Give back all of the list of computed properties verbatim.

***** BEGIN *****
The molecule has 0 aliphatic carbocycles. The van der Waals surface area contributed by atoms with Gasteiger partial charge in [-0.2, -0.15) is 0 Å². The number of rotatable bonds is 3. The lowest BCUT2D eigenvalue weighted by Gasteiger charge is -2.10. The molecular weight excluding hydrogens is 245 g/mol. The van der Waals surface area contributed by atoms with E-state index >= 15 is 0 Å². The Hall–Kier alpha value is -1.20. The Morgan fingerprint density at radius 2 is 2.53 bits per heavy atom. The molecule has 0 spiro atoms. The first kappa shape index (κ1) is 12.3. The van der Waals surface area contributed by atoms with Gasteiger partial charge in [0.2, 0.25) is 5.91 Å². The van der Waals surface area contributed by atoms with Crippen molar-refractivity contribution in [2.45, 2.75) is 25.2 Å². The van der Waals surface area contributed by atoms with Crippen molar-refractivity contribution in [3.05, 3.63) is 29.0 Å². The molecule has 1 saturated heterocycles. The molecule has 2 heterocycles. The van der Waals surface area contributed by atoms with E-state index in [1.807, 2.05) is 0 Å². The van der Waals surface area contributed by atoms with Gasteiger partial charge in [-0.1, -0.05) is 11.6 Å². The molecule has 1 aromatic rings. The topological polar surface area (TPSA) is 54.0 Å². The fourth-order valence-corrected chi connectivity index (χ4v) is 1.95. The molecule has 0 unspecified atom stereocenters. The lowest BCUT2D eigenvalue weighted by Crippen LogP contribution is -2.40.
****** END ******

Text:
The molecule has 0 aliphatic carbocycles. The van der Waals surface area contributed by atoms with Gasteiger partial charge in [-0.2, -0.15) is 0 Å². The number of rotatable bonds is 3. The lowest BCUT2D eigenvalue weighted by Gasteiger charge is -2.10. The molecular weight excluding hydrogens is 245 g/mol. The van der Waals surface area contributed by atoms with E-state index >= 15 is 0 Å². The Hall–Kier alpha value is -1.20. The Morgan fingerprint density at radius 2 is 2.53 bits per heavy atom. The molecule has 0 spiro atoms. The first kappa shape index (κ1) is 12.3. The van der Waals surface area contributed by atoms with Gasteiger partial charge in [0.2, 0.25) is 5.91 Å². The van der Waals surface area contributed by atoms with Crippen molar-refractivity contribution in [2.45, 2.75) is 25.2 Å². The van der Waals surface area contributed by atoms with Crippen molar-refractivity contribution in [3.05, 3.63) is 29.0 Å². The molecule has 1 saturated heterocycles. The molecule has 2 heterocycles. The van der Waals surface area contributed by atoms with E-state index in [1.807, 2.05) is 0 Å². The van der Waals surface area contributed by atoms with Gasteiger partial charge in [-0.1, -0.05) is 11.6 Å². The molecule has 1 aromatic rings. The topological polar surface area (TPSA) is 54.0 Å². The fourth-order valence-corrected chi connectivity index (χ4v) is 1.95. The molecule has 0 unspecified atom stereocenters. The lowest BCUT2D eigenvalue weighted by Crippen LogP contribution is -2.40.